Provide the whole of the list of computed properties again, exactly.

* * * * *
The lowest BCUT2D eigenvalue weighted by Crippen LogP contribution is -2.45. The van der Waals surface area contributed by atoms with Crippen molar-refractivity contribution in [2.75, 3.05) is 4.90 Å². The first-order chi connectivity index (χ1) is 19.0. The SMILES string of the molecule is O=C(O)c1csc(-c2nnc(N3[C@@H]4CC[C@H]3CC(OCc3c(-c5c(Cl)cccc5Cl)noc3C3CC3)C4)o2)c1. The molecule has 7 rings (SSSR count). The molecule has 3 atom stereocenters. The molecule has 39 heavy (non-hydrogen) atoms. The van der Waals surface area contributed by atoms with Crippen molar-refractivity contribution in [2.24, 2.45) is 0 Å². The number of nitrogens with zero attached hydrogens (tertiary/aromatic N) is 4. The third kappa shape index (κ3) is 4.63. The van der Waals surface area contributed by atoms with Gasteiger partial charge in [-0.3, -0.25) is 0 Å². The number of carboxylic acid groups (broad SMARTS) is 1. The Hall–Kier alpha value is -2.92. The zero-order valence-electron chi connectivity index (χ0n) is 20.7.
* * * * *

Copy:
The lowest BCUT2D eigenvalue weighted by Crippen LogP contribution is -2.45. The van der Waals surface area contributed by atoms with Crippen molar-refractivity contribution in [2.75, 3.05) is 4.90 Å². The first-order chi connectivity index (χ1) is 19.0. The SMILES string of the molecule is O=C(O)c1csc(-c2nnc(N3[C@@H]4CC[C@H]3CC(OCc3c(-c5c(Cl)cccc5Cl)noc3C3CC3)C4)o2)c1. The molecule has 7 rings (SSSR count). The molecule has 3 atom stereocenters. The molecule has 39 heavy (non-hydrogen) atoms. The van der Waals surface area contributed by atoms with Crippen molar-refractivity contribution in [2.24, 2.45) is 0 Å². The number of nitrogens with zero attached hydrogens (tertiary/aromatic N) is 4. The third kappa shape index (κ3) is 4.63. The van der Waals surface area contributed by atoms with Gasteiger partial charge in [-0.3, -0.25) is 0 Å². The number of carboxylic acid groups (broad SMARTS) is 1. The Hall–Kier alpha value is -2.92. The zero-order valence-electron chi connectivity index (χ0n) is 20.7.